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Saturday, 11 October 2008

The Man Who Cried (2000)

When I go off on one of my rants about modern western cinema and how it all sucks because it's all about money and nothing at all about art, what Crispin Glover calls Commercial Funded and Distributed Film like a mantra, this would be appear to be the exceptions to the rule that I search for. I hadn't heard of the film: its name didn't bleed into my subconscious from passing some critical mass of signs outside multiplexes. I'm seeing it on the Sundance Channel, not as the movie of the week on NBC. It's rated R for sexual content. The original soundtrack is not by the flavour of the month rap artist, it's by Argentinian classical composer Osvaldo Golijov.

It's also an international production, for sure: French financed (through Canal+), shot in England and France, with American stars and authentic ethnic character actors for each of the nationalities needed (except for the stars, of course). While it's primarily in English, it doesn't shy from using subtitles: there's use of Yiddish, Russian, French, Italian, Romany and Romanian, as appropriate. I don't know the director: she's Sally Potter, English born and a versatile talent, it would seem: writer, director, composer, even actress on occasion. For her first film, a 45 minute short from 1979 called Thriller, she also covered production, cinematography, editing and sound.

The names I do recognise are ones that I have a habit of seeking out: in order of credits, Ricci, Blanchett, Turturro, Depp, Stanton. The lead is Christina Ricci, playing a Russian Jew called Suzie, brought up in England as a refugee after escaping from the Russian Revolution as a young child. The film follows her quest to find her father, who had left Russia a short while earlier to go to the States, where everything is possible. England was Suzie's first step in following him, using one of three gold coins her mother had sewed into her clothes.

Her second step was Paris, where she becomes a dancer. Cate Blanchett is a fellow dancer called Lola who rooms with her and forms her introduction to the others. Lola is also Russian, so Blanchett's accent was practiced before the new Indiana Jones film. They meet rich and egotistical Italian opera singer Dante Dominio, played by John Turturro, who Lola pursues, for her own reasons, the first being to get the pair of them into small roles in his opera, which is being staged by Felix Perlman, in the worthy and very subtle hands of Harry Dean Stanton. Also in the opera is a gypsy horseman called Cesar, who Suzie falls for. He's Johnny Depp and he rarely speaks, playing the part mostly silently.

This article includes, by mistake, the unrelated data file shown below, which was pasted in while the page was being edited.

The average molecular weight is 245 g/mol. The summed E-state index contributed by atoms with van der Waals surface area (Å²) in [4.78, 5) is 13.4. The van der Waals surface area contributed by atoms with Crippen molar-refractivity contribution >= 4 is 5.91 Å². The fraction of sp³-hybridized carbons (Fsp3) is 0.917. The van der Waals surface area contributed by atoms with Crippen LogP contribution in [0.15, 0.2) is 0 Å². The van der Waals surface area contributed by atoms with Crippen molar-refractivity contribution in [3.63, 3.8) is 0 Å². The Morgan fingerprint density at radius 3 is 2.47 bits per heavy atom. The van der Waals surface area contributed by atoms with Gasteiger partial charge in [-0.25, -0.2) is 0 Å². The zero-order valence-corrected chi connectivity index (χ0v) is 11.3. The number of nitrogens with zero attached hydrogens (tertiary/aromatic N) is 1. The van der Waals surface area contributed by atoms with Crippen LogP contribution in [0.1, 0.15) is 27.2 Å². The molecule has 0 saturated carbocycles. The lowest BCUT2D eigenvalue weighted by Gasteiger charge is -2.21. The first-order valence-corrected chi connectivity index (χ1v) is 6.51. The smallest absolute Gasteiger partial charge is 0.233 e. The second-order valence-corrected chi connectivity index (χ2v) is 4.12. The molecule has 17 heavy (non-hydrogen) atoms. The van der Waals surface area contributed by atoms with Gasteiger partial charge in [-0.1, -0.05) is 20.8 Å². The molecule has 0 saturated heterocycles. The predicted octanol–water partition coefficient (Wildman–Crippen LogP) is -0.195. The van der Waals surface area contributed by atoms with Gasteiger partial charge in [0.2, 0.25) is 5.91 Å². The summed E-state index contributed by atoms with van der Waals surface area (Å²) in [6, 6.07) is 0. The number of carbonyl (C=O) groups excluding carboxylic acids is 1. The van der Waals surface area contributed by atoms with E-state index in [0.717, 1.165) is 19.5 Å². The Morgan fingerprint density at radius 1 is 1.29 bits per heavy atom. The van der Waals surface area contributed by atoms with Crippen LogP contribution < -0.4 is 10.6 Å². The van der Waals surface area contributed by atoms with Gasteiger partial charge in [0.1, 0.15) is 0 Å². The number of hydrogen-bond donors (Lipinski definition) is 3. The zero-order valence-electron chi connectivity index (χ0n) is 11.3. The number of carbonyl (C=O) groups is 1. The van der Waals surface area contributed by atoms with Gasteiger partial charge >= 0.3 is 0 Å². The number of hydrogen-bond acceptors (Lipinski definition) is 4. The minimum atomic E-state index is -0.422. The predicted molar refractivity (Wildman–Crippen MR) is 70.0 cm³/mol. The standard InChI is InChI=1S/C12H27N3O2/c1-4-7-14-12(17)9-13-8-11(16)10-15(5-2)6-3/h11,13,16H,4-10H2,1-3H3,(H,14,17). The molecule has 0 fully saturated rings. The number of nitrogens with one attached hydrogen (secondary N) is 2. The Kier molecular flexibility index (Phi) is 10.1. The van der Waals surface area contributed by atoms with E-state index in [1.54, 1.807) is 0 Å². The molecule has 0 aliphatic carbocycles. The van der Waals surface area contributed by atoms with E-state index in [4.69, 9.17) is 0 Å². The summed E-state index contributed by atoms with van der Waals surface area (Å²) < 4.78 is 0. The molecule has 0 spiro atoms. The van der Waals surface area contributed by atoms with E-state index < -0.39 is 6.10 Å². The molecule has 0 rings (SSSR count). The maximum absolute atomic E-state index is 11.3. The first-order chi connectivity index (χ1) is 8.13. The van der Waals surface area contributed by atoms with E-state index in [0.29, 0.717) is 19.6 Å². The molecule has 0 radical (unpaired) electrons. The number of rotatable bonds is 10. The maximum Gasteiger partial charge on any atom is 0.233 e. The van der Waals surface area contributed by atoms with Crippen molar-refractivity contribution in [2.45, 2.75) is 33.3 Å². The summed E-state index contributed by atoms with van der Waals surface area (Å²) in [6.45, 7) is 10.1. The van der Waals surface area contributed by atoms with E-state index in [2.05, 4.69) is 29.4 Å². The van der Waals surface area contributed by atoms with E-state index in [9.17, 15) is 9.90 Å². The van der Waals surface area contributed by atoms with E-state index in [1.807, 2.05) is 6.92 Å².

Cesar is the epitome of what all the other characters have in common: they're all displaced in some form or other, living in countries other than their own, in a time of great displacement and there's a great power and meaning in realising this is true for every one of the main characters. The scenes in Paris come around the time that Nazi Germany invades Poland, triggering the Second World War, so nationality and religion are hot subjects. Suzie's origins are generally hidden: most people think she's an English girl in France, but some know she's a Russian Jew.

Perlman is another Jew, of course. We're not sure of his nationality, but he's obviously not French, and being a Jew is all that matters, with the Nazis coming. Lola's another Russian and Dominio is an Italian. With Italy allying itself with Germany, being an Italian makes his position a good one, but the same can't be said for the people he acquainted with. Suddenly just knowing someone or having talked to them carries more than knowledge and memory. These people are all subhuman in the eyes of his new friends and taints on him. He is enemy to them, in more ways than one. The interplay between them is what really makes our film.

There's a lot of magic here and while some of that certainly comes from the actors (Turturro and Depp, especially though outside of a couple of small scenes that Ricci obviously felt uncomfortable doing, I'm not going to fault any of the others), most of it's in what the film means and how it's given to us, often very subtle indeed: the use of eagle imagery shot from above on a stage, of windows as mirrors, of lighting on water, of the way that Potter uses the streets of Paris at night. Much of it is simply in the fact that parts of it done very right indeed, such as the scene with the gypsy dancer in the Parisian bar. Well beyond the fact that he is spectacular, the scene adds interplay between him, Suzie and Cesar in every combination, physically, mentally and in our imagination. That's a stunning scene and while it may be the most stunning, it's not the only one.

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